Second Quarter Prices Released

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On 4/1/2008 we uploaded the most recent pricing data. All subscribers should have received an email from RemodelMAX notifying them of this. Some of the pricing trends that RemodelMAX chose to highlight are as follows:

1st Quarter Material Trends

  • Concrete prices have fallen since last December’s peak.
  • Gypsum gained 2% during the last 2 months, but prices remain extremely low.
  • Plywood and lumber continued a slow decline in price during the 1st quarter.

Remodeling Activity Projected to Remain Sluggish
Harvard’s Joint Center for Housing Studies

CAMBRIDGE, MA – Tighter credit standards and falling consumer confidence are expected to depress remodeling spending through 2008 according to Harvard’s Joint Center for Housing Studies. The Leading Indicator for Remodeling Activity (LIRA) reports that homeowner spending for home improvement activity will continue to decline, falling by an annual rate of 2.6% through the third quarter of 2008.

“Fewer home sales and falling home prices are dampening interest in spending on home improvements,” notes Nicolas P. Retsinas, director of the Joint Center for Housing Studies. “While remodeling expenditures are likely to continue to slump in 2008, there will remain a need for basic home improvements for an aging housing stock.”

“An expanding economy has helped cushion the remodeling market,” remarks Kermit Baker, director of the Remodeling Futures Program of the Joint Center. “Absent a more serious national downturn, remodeling activity is expected to see only modest declines in 2008.”

Foundations for Future Growth in the Remodeling Industry is available at 

Remodeling Activity Declines Slightly
National Association of Home Builder’s

Remodeling activity showed pressure from the housing downturn during the fourth quarter of 2007, according to the National Association of Home Builder’s (NAHB) Remodeling Market Index (RMI). The current market conditions indicator decreased to 40.9 from 46.2 in the third quarter. And the future expectations measure declined to 37.9 from 43.3 in the previous quarter.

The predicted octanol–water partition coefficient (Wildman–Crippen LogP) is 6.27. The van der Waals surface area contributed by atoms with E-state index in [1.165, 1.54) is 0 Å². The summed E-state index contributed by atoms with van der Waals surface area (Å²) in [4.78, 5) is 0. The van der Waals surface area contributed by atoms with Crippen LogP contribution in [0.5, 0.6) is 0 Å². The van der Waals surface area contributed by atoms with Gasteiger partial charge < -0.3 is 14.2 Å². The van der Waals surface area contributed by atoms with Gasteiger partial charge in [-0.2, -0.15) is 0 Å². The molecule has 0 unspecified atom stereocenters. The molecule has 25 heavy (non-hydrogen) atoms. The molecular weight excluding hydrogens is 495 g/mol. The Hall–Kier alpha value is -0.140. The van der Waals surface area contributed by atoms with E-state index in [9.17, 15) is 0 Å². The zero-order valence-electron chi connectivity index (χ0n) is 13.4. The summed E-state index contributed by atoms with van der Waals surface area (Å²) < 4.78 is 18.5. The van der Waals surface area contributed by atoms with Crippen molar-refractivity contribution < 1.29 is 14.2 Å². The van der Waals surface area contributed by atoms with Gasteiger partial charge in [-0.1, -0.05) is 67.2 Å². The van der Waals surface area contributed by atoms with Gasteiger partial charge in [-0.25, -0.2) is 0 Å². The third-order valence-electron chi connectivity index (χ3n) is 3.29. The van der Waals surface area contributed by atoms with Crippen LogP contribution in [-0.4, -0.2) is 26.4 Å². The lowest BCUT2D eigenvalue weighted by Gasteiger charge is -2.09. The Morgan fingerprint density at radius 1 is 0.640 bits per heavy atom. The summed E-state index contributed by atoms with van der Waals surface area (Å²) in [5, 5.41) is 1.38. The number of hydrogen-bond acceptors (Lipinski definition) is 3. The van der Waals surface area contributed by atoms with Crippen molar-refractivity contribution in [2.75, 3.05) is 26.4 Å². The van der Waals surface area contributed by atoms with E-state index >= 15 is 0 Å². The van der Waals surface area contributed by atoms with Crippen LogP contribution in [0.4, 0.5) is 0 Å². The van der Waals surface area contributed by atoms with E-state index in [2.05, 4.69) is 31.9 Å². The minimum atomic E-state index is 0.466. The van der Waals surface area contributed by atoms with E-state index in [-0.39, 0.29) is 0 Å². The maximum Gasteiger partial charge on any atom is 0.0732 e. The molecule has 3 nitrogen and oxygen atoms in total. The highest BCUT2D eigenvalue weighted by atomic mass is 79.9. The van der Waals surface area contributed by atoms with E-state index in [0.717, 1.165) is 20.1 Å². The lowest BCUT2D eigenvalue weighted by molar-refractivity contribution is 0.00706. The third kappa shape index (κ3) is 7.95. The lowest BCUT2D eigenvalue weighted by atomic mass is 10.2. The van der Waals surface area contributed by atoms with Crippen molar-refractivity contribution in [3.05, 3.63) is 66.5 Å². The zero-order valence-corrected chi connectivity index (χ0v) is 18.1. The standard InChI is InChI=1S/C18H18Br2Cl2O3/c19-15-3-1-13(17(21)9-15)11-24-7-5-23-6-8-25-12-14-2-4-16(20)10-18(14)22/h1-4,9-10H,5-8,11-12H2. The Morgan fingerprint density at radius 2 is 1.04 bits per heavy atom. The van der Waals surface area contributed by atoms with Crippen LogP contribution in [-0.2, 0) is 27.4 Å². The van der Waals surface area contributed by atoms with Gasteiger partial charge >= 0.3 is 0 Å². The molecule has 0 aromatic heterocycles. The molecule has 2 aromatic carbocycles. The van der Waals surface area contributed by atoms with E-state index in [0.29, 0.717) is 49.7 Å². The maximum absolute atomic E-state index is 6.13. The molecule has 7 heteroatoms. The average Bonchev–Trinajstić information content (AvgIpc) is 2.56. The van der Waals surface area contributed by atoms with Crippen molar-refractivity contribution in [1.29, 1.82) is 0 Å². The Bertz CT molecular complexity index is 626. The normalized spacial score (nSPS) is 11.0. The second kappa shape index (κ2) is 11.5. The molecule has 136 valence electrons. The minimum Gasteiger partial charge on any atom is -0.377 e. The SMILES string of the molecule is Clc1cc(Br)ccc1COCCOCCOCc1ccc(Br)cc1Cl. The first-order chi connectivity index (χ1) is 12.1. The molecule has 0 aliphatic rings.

The RMI measures remodeler perceptions of market demand for current and future residential remodeling projects. Any number over 50 indicates that the majority of remodelers view the market conditions as improving.

“While the housing downturn has impacted the remodeling market to some degree, it is on a much smaller scale than the rest of the market” said NAHB Remodelers Chairman Mike Nagel, CGR, CAPS, a remodeler from Chicago. “Home owners realize the importance of maintaining their property and making necessary repairs to support the value of their homes, so we expect this type of work to start to pick up again.”

Nationally, the RMI components for major additions and alterations during the fourth quarter declined to 42.28 (from 46.89). Minor additions and alterations also decreased to 41.76 (from 47.07) except for an increase in the South region to 49.81 (from 43.68). Maintenance and repair remodeling work declined to 38.11 in the fourth quarter (from 44.31).

“The decline in the remodeling market is far less than in the new home market and generally consistent with our remodeling forecast,” said NAHB Chief Economist David Seiders.

The RMI “special questions” section during the fourth quarter asked remodelers about business conditions during 2007 and their expectations for the entire year of 2008. Forty-three percent of respondents reported an increase in billing in 2007, while 25 percent reported that billing stayed at the same level as in 2006. With respect to 2008, 51 percent predict a dollar volume increase and 27 percent predict maintaining the same volume for the entire year. These results suggest that while remodelers see slower conditions in their business during the short term, the long-term prospects look good with a remodeling market recovery by the end of 2008.

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